City Director of Economic Development and Strategic Partnerships Gregg Swanzey says he just wants to keep members of the Common Council updated on his effort to untangle apparent problems with seven grants that could, he says, put the city at risk of losing some $342,000.
But Parks & Recreation Department employee and mayoral candidate Steve Noble believes Swanzey’s planned appearance before the Council’s Finance and Audit Committee on the evening of Wednesday, July 15, is part of a smear campaign orchestrated by his boss and opponent in September’s Democratic primary, Mayor Shayne Gallo. Noble said he wants to address the committee, but it is unclear how or if he will be allowed to do so by committee chair and Gallo ally Maryann Mills (D-Ward 7).
The showdown at City Hall is the latest development in an unusual contest between a sitting mayor and a city employee for the Democratic Party line in September and the mayor’s office in November. Noble, who’s uncle, Jim Noble, is alderman-at-large, has worked for a decade in the Parks & Recreation Department and was promoted in October to the post of special projects manager.
In May, Beth Hanigan, president of the Junior League of Kingston, drafted a letter to Gallo complaining that the nonprofit was told they could not receive reimbursement for construction of the Kinderland II playground at Forsyth Park because they were missing key documentation to comply with a state grant obtained for the project. Hanigan accused Noble of failing to advise the league on the need to document volunteer hours, efforts to recruit minority and women owned businesses for the job and other issues. In response, Gallo directed Swanzey to examine the Kinderland II grant and six more Parks & Rec grants that Noble administered to determine if there were problem and, if so, to rectify them. Noble contends that he advised the Junior League on all grant requirements and accused Gallo of creating the controversy in order to cast doubt on his competence ahead of September’s primary.
Swanzey, meanwhile, has said that he had identified serious problems with all seven grants, ranging from a failure to document time expended by the city to “match” contributions from grants to a failure to submit claims for reimbursement for completed projects. Swanzey said earlier this week that at Wednesday’s meeting he planned to present all of the information he had gathered so far. Swanzey said that he was working to fill in missing documentation and find matching funds or time to complete documentation for the seven grants. But, he said, it was possible that the council would have to make up some of the funding from city resources.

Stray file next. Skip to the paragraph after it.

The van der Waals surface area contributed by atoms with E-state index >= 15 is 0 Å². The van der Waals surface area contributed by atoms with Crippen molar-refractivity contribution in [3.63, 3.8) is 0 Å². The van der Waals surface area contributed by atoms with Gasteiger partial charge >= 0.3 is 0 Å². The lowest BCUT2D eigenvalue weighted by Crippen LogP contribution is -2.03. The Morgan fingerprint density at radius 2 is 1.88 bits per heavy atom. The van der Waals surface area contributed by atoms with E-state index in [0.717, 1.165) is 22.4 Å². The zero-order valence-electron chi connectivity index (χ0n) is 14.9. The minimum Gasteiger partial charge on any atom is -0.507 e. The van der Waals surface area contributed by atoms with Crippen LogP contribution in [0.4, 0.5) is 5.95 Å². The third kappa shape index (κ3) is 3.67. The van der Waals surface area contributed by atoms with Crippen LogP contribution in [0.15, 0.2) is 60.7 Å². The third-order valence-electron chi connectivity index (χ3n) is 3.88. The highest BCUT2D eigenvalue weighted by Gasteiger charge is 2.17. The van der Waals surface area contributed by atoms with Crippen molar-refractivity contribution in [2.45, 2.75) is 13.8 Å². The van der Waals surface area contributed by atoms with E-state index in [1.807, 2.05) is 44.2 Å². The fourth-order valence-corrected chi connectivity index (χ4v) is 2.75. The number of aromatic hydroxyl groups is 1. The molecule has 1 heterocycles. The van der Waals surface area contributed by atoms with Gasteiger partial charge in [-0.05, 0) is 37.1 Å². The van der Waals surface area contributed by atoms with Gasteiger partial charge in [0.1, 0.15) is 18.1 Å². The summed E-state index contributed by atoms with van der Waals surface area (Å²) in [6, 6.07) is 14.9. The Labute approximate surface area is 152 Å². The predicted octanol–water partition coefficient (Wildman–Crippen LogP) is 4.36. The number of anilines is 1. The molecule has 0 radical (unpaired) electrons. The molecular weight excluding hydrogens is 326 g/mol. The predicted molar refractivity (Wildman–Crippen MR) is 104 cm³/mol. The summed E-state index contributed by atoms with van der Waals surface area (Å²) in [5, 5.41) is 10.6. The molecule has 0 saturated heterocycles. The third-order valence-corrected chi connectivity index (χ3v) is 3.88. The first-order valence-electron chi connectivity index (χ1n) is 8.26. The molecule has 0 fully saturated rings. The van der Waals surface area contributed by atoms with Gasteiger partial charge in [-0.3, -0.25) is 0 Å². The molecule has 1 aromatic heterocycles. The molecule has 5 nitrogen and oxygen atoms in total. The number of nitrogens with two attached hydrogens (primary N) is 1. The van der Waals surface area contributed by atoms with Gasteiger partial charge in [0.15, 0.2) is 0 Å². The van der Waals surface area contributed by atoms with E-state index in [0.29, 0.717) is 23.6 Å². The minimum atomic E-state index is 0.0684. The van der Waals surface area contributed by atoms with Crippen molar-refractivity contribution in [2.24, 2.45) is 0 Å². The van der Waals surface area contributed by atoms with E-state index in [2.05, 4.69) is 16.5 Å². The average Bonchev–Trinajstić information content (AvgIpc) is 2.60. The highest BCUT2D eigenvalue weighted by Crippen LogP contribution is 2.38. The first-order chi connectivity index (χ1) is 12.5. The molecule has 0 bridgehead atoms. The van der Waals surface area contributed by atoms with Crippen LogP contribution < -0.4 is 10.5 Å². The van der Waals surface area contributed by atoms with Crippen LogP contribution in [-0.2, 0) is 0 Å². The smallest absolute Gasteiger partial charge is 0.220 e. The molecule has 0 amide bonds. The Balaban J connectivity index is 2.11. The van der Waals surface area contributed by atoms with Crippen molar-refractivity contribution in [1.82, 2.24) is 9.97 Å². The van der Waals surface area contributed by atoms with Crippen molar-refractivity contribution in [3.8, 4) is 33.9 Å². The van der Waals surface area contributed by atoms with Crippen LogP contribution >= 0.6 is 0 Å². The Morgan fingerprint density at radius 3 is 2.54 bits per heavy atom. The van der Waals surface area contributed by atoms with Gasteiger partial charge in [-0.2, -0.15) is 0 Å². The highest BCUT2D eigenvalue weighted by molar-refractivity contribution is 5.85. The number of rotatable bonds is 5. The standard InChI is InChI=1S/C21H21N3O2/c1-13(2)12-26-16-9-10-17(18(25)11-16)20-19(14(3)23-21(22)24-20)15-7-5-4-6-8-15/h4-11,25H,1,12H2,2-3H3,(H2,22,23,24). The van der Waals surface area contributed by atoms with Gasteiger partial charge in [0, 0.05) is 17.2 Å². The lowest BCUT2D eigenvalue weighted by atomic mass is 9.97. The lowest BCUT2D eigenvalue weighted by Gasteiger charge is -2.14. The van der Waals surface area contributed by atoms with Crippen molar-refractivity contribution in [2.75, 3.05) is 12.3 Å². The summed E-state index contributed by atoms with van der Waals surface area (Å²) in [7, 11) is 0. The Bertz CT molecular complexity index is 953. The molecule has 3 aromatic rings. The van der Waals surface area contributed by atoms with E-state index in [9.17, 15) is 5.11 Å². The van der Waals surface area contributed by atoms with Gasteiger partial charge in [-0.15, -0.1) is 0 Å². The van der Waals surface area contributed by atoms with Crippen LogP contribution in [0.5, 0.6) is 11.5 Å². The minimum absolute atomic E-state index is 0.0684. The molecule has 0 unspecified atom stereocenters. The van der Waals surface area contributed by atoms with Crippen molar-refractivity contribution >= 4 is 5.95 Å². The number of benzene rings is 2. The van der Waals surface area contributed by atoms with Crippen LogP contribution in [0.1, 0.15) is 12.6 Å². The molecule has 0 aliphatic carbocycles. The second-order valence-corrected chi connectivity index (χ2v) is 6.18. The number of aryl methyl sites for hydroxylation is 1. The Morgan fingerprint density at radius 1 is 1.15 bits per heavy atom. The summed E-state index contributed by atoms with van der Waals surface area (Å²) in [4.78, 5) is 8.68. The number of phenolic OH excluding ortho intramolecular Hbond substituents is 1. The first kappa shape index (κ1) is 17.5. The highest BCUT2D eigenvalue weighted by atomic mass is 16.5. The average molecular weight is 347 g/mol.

“I plan to answer any questions they may have,” said Swanzey. “And just give them the heads-up that we’re trying to resolve these issues but we may have to come back and ask them to finance some of this stuff if we can’t come up with the match.”
Noble did not return calls seeking comment. But on his campaign’s blog, the candidate said that grants controversy was part of a pattern of politically motivated attacks on his reputation by the Gallo administration. In the posting, Noble said that Swanzey’s review was entirely at the direction of the mayor, not any outside agency.
“The City of Kingston has not lost any funding due to any of my work. We have never received a letter from a funding source requiring corrective actions or a denial of reimbursement,” Noble wrote. “We have never requested contingency funding from the Common Council. In fact, I have continued to identify and acquire necessary funds to support the projects we can all agree are critical to our community.”
The blog post goes on to say that he plans to speak at the Finance Committee meeting to defend his record. But that would require approval from committee chair Mills, a staunch Gallo ally. Swanzey said that Noble had not been asked to participate in the meeting and would not be there in any official capacity.
“No one to my knowledge required him to be there; it’s really not an inquisition” said Swanzey. “If he comes he may or may not be allowed to participate. I’m not sure he’s on the agenda.”
Like Swanzey, Gallo vigorously denied any political motive in the committee presentation. In a memo to Mills, Gallo praised Swanzey’s administration of the city’c Economic Development office and credits him with obtaining $8 million in grant money. Gallo also wrote that Swanzey had obtained extensions on grants from a previous administration that were in danger of being lost and helped centralize all grant documentation in a single database. The memo goes on to single out Noble by name for failing to use the new software.
“Mr. Swanzey’s role here is not political,” said Gallo. “His role is to identify from the administration of [The Kinderland II] grant where the errors are, where the inaction has been and advise the council on how the city can save hundreds of thousands of dollars that’s now at risk.”
But committee member and Ward 3 Alderman Brad Will said he thinks Swanzey’s appearance before the committee reeks of election-season politics. Instead of focusing on a handful of grants administered by the mayor’s primary opponent, Will, a frequent Gallo antagonist, said he would like to see a review of a much broader range of city grants, including those administered by Swanzey. Like Swanzey, however, Will believed that Noble need not make an appearance at the Finance Committee meeting.
“In this political season, you can take it for what it’s worth that this has been brought up at all,” said Will. “I don’t see why he should be there, I wouldn’t give it that much legitimacy.”